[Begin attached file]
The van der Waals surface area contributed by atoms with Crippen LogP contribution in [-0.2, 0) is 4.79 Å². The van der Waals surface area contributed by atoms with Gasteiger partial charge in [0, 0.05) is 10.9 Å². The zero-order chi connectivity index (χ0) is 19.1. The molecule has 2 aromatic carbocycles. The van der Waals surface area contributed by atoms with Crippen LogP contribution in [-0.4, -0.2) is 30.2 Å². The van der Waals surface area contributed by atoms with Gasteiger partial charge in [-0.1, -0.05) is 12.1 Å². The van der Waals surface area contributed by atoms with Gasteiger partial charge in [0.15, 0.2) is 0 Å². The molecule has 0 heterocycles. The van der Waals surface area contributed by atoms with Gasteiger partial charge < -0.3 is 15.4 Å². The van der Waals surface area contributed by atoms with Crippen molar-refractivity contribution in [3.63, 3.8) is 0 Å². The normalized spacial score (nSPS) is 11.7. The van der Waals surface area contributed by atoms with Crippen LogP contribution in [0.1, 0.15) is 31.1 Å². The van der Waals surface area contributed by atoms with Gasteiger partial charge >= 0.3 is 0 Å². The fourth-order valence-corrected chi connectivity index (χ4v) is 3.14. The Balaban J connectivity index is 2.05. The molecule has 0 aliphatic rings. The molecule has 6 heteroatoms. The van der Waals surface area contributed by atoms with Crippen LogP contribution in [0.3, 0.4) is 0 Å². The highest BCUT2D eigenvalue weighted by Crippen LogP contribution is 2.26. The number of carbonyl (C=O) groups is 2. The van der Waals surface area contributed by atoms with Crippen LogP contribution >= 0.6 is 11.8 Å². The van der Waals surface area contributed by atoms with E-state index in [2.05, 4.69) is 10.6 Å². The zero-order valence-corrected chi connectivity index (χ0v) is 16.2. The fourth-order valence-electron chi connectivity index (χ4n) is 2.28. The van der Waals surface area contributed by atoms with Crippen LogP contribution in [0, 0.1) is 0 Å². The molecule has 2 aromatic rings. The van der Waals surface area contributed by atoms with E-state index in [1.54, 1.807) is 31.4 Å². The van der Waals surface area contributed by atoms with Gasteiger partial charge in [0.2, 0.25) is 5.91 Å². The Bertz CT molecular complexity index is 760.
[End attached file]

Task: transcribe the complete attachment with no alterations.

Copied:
The van der Waals surface area contributed by atoms with Crippen LogP contribution in [-0.2, 0) is 4.79 Å². The van der Waals surface area contributed by atoms with Gasteiger partial charge in [0, 0.05) is 10.9 Å². The zero-order chi connectivity index (χ0) is 19.1. The molecule has 2 aromatic carbocycles. The van der Waals surface area contributed by atoms with Crippen LogP contribution in [-0.4, -0.2) is 30.2 Å². The van der Waals surface area contributed by atoms with Gasteiger partial charge in [-0.1, -0.05) is 12.1 Å². The van der Waals surface area contributed by atoms with Gasteiger partial charge in [0.15, 0.2) is 0 Å². The molecule has 0 heterocycles. The van der Waals surface area contributed by atoms with Gasteiger partial charge < -0.3 is 15.4 Å². The van der Waals surface area contributed by atoms with Crippen molar-refractivity contribution in [3.63, 3.8) is 0 Å². The normalized spacial score (nSPS) is 11.7. The van der Waals surface area contributed by atoms with Crippen LogP contribution in [0.1, 0.15) is 31.1 Å². The van der Waals surface area contributed by atoms with Gasteiger partial charge >= 0.3 is 0 Å². The fourth-order valence-corrected chi connectivity index (χ4v) is 3.14. The Balaban J connectivity index is 2.05. The molecule has 0 aliphatic rings. The molecule has 6 heteroatoms. The van der Waals surface area contributed by atoms with Crippen LogP contribution in [0.3, 0.4) is 0 Å². The highest BCUT2D eigenvalue weighted by Crippen LogP contribution is 2.26. The number of carbonyl (C=O) groups is 2. The van der Waals surface area contributed by atoms with Crippen LogP contribution >= 0.6 is 11.8 Å². The van der Waals surface area contributed by atoms with E-state index in [2.05, 4.69) is 10.6 Å². The zero-order valence-corrected chi connectivity index (χ0v) is 16.2. The fourth-order valence-electron chi connectivity index (χ4n) is 2.28. The van der Waals surface area contributed by atoms with Crippen LogP contribution in [0, 0.1) is 0 Å². The molecule has 2 aromatic rings. The van der Waals surface area contributed by atoms with E-state index in [1.54, 1.807) is 31.4 Å². The van der Waals surface area contributed by atoms with Gasteiger partial charge in [0.2, 0.25) is 5.91 Å². The Bertz CT molecular complexity index is 760.